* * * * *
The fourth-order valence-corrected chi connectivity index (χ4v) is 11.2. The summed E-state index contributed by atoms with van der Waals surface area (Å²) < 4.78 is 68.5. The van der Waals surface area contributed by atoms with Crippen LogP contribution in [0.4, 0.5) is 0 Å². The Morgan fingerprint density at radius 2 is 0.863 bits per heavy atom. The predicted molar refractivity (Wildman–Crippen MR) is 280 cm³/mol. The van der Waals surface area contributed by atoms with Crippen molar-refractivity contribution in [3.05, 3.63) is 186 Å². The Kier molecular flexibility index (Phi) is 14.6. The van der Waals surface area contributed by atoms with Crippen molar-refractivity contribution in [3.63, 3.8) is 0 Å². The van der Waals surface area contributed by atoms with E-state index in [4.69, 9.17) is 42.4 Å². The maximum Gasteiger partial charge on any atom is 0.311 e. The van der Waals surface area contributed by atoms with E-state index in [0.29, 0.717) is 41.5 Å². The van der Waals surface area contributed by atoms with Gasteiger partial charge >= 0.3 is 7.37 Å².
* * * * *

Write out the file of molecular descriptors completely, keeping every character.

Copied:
The fourth-order valence-corrected chi connectivity index (χ4v) is 11.2. The summed E-state index contributed by atoms with van der Waals surface area (Å²) < 4.78 is 68.5. The van der Waals surface area contributed by atoms with Crippen LogP contribution in [0.4, 0.5) is 0 Å². The Morgan fingerprint density at radius 2 is 0.863 bits per heavy atom. The predicted molar refractivity (Wildman–Crippen MR) is 280 cm³/mol. The van der Waals surface area contributed by atoms with Crippen molar-refractivity contribution in [3.05, 3.63) is 186 Å². The Kier molecular flexibility index (Phi) is 14.6. The van der Waals surface area contributed by atoms with Crippen molar-refractivity contribution in [3.63, 3.8) is 0 Å². The van der Waals surface area contributed by atoms with E-state index in [4.69, 9.17) is 42.4 Å². The maximum Gasteiger partial charge on any atom is 0.311 e. The van der Waals surface area contributed by atoms with E-state index in [0.29, 0.717) is 41.5 Å². The van der Waals surface area contributed by atoms with Gasteiger partial charge >= 0.3 is 7.37 Å².